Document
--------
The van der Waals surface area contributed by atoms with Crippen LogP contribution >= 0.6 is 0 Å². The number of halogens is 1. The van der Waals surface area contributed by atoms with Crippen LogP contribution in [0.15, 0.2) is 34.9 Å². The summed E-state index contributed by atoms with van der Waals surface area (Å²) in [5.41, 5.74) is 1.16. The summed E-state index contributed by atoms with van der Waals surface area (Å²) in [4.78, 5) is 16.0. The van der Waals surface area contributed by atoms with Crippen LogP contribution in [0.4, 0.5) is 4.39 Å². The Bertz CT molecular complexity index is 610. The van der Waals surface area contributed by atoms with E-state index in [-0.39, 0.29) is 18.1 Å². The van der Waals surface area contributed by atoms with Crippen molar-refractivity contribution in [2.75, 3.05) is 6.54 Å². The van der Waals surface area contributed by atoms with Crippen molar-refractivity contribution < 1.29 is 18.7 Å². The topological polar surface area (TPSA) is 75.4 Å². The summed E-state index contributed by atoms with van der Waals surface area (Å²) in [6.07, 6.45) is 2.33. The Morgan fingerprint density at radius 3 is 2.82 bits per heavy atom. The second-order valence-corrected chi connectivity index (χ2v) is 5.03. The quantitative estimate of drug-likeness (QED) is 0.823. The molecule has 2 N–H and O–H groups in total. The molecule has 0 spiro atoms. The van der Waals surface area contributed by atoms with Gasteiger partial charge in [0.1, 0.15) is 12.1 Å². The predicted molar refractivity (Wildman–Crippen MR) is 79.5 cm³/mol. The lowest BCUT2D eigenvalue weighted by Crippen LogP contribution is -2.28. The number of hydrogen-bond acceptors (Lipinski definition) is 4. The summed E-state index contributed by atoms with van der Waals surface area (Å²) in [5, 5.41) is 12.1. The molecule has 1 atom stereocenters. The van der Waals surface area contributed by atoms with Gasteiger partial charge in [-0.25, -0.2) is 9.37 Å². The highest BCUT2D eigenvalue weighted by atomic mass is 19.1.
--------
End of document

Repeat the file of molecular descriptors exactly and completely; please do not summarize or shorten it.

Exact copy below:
The van der Waals surface area contributed by atoms with Crippen LogP contribution >= 0.6 is 0 Å². The number of halogens is 1. The van der Waals surface area contributed by atoms with Crippen LogP contribution in [0.15, 0.2) is 34.9 Å². The summed E-state index contributed by atoms with van der Waals surface area (Å²) in [5.41, 5.74) is 1.16. The summed E-state index contributed by atoms with van der Waals surface area (Å²) in [4.78, 5) is 16.0. The van der Waals surface area contributed by atoms with Crippen LogP contribution in [0.4, 0.5) is 4.39 Å². The Bertz CT molecular complexity index is 610. The van der Waals surface area contributed by atoms with E-state index in [-0.39, 0.29) is 18.1 Å². The van der Waals surface area contributed by atoms with Crippen molar-refractivity contribution in [2.75, 3.05) is 6.54 Å². The van der Waals surface area contributed by atoms with Crippen molar-refractivity contribution < 1.29 is 18.7 Å². The topological polar surface area (TPSA) is 75.4 Å². The summed E-state index contributed by atoms with van der Waals surface area (Å²) in [6.07, 6.45) is 2.33. The Morgan fingerprint density at radius 3 is 2.82 bits per heavy atom. The second-order valence-corrected chi connectivity index (χ2v) is 5.03. The quantitative estimate of drug-likeness (QED) is 0.823. The molecule has 2 N–H and O–H groups in total. The molecule has 0 spiro atoms. The van der Waals surface area contributed by atoms with Gasteiger partial charge in [0.1, 0.15) is 12.1 Å². The predicted molar refractivity (Wildman–Crippen MR) is 79.5 cm³/mol. The lowest BCUT2D eigenvalue weighted by Crippen LogP contribution is -2.28. The number of hydrogen-bond acceptors (Lipinski definition) is 4. The summed E-state index contributed by atoms with van der Waals surface area (Å²) in [5, 5.41) is 12.1. The molecule has 1 atom stereocenters. The van der Waals surface area contributed by atoms with Gasteiger partial charge in [-0.25, -0.2) is 9.37 Å². The highest BCUT2D eigenvalue weighted by atomic mass is 19.1.